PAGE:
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Anorak | Big Brother

Big Brother

by | 15th, January 2007

small 171136 1 1168856746 Big Brother So says the Independent’s front page.

Above this legend are two eyes. It’s like that Conservative Party advert of 1997. “NEW LABOUR NEW DANGER” ran the message back then. Tony Blair’s red eyes were demonic.

The message today needs to be whispered. Tony is all eyes and ears. Tony Blair’s eyes are no longer red but shine with the enlightenment of an evangelist.

“What it really means in Britain today as Tony Blair unveils his latest assault on civil liberties,” says the Indy.

The paper talks of a “super-computer” on which the records of each Briton will be stored. This is augmented by the DNA database housing the genetic makeup of each and very one of us. Medical records will be made available to hospital managers, high street pharmacists and civil servants. Information will be carried by the individual in the form of a card. Fifty-two items of information will appear on this card, including iris scans and fingerprints.

And all the while Tony will be watching. There is now one CCTV camera for every 14 people in the UK. And the Department of Transport and movement is looking at a system where every vehicles exact movements can be tracked.

Tony’s eyes look out from the page. Tony is watching.

Of course, this might not all be bad news. The adage goes that only the guilty need to fear the rule of law. The innocent will be protected.

And then there is the Indy’s use of “Big Brother”. The Times echoes this in “Big Brother database fears”.

Big Brother no longer turns minds to hellish visions the State in total control, as in the Orwellian vision of the future. Big Brother is a chance to pull down our trousers and scream “I’m mad me”. Geordies wandering around the Bigg Market on a Saturday night may well applaud the arrival of a Big Brother state and get ‘em out for the lads.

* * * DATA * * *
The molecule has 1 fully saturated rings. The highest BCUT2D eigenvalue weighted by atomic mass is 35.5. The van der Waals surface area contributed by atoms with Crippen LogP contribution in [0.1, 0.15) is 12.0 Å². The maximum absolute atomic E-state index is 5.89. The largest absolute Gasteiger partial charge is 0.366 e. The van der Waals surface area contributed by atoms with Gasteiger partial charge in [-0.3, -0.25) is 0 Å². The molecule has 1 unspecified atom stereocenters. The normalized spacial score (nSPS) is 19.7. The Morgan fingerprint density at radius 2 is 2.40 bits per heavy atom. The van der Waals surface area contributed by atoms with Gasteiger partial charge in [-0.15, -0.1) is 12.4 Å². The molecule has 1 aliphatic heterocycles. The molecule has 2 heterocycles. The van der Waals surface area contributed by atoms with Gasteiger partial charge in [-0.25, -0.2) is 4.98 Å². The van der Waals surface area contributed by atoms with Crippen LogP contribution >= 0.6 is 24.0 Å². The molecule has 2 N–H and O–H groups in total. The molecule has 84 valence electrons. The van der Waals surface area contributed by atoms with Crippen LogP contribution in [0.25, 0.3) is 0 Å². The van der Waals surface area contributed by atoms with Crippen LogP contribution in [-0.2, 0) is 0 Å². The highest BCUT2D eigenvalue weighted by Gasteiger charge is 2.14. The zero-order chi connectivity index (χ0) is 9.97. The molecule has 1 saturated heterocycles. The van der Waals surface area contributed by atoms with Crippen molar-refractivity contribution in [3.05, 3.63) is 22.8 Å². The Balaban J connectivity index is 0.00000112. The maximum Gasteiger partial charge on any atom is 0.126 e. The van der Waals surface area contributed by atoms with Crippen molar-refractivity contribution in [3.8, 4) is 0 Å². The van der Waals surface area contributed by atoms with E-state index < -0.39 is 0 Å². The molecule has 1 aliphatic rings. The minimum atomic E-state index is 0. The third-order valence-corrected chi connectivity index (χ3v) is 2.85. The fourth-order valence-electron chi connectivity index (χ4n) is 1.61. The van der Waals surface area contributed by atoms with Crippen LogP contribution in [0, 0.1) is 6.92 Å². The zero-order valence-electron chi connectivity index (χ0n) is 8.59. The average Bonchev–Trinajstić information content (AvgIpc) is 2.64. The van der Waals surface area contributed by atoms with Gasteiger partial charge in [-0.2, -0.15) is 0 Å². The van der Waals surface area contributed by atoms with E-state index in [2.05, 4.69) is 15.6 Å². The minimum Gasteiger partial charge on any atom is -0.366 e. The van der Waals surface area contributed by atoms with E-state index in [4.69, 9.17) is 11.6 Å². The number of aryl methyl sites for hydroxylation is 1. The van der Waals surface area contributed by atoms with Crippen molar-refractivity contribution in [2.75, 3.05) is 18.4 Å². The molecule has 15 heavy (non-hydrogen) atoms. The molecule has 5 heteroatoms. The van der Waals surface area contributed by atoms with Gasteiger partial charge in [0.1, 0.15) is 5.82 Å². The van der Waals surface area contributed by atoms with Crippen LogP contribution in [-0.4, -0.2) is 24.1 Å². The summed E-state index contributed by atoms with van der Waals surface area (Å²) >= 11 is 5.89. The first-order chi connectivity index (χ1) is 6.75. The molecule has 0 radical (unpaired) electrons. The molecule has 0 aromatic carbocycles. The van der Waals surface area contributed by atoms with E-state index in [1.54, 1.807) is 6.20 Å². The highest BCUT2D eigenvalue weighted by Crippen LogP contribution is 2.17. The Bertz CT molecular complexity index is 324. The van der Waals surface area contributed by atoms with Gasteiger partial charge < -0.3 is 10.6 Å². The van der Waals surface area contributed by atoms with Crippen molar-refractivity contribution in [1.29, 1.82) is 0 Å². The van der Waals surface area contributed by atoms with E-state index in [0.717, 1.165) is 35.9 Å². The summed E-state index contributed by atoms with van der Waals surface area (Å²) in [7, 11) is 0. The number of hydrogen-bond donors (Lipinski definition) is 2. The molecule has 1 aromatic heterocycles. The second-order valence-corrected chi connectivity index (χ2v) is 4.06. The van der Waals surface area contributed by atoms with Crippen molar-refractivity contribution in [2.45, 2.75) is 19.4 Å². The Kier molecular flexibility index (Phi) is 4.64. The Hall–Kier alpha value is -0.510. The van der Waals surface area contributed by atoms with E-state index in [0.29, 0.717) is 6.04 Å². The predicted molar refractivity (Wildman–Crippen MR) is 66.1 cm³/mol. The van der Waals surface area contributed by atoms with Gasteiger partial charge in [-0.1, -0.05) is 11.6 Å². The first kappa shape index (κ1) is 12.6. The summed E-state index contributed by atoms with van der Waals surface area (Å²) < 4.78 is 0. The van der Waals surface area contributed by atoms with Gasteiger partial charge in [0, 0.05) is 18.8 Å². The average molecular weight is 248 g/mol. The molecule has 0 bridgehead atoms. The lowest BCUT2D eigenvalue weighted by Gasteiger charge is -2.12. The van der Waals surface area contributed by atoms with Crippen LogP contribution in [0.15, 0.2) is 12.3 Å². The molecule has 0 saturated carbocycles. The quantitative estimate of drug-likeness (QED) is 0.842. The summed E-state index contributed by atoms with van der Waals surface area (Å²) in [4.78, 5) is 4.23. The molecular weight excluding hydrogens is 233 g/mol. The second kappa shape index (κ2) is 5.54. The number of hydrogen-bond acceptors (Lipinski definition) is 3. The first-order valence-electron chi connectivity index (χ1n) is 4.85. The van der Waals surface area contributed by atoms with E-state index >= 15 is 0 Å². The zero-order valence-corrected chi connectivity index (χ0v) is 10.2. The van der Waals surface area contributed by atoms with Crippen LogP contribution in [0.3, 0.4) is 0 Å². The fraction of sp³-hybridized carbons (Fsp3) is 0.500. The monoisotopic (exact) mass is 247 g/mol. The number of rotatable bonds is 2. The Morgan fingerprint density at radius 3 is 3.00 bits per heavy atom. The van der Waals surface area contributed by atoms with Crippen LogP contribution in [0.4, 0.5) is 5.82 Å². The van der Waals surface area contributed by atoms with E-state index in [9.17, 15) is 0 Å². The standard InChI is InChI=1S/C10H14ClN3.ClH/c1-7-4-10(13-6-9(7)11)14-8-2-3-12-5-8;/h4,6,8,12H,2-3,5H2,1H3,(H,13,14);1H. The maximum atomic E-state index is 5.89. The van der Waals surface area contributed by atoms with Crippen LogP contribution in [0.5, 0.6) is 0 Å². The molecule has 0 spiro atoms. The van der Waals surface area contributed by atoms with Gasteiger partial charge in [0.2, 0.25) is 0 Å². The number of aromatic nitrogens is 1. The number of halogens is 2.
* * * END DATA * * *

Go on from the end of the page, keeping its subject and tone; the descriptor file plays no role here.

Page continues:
Of course, the message that only the guilty need be worried works up until the point the powers that be outlaw your hitherto legal activities. Was that you smoking a cigarette on the street corner? Forensics say the puddle of spittle found on the roadside belongs to you. Are you now or have your ever been a Jew? Black? French?

Shami Chakrabrati, the ubiquitous voice of civil liberties in the UK, is unafraid to speak out. “This is an accumulation of our Government’s contempt for our privacy,” says the director of Liberty. “This half-baked proposal would allow an information free-for-all within government – ripe for disastrous errors and ripe for corruption and fraud.”

Indeed, while the cops are watching us, who is watching them. Or will a pair of Tony’s all-seeing eyes appear in every room, in every house and office?

But isn’t an open pool of information that can shared across Government departments a step towards stamping out fraud? Won’t the police be better able to do their jobs by having access to information?

“Step by step, the Government is logging details of every man, woman and child in ‘Big Brother’ computers,” says Oliver Head, the Shadow Constitutional Affairs Secretary in the Times.

But no decision on the super database has been made. And, as the Times reports, the proposal will be put to a panel of citizens before Downing Street makes a final decision.

Although which citizens and how they will be selected has yet to be ruled upon…



Posted: 15th, January 2007 | In: Uncategorized Comment | Follow the Comments on our RSS feed: RSS 2.0 | TrackBack | Permalink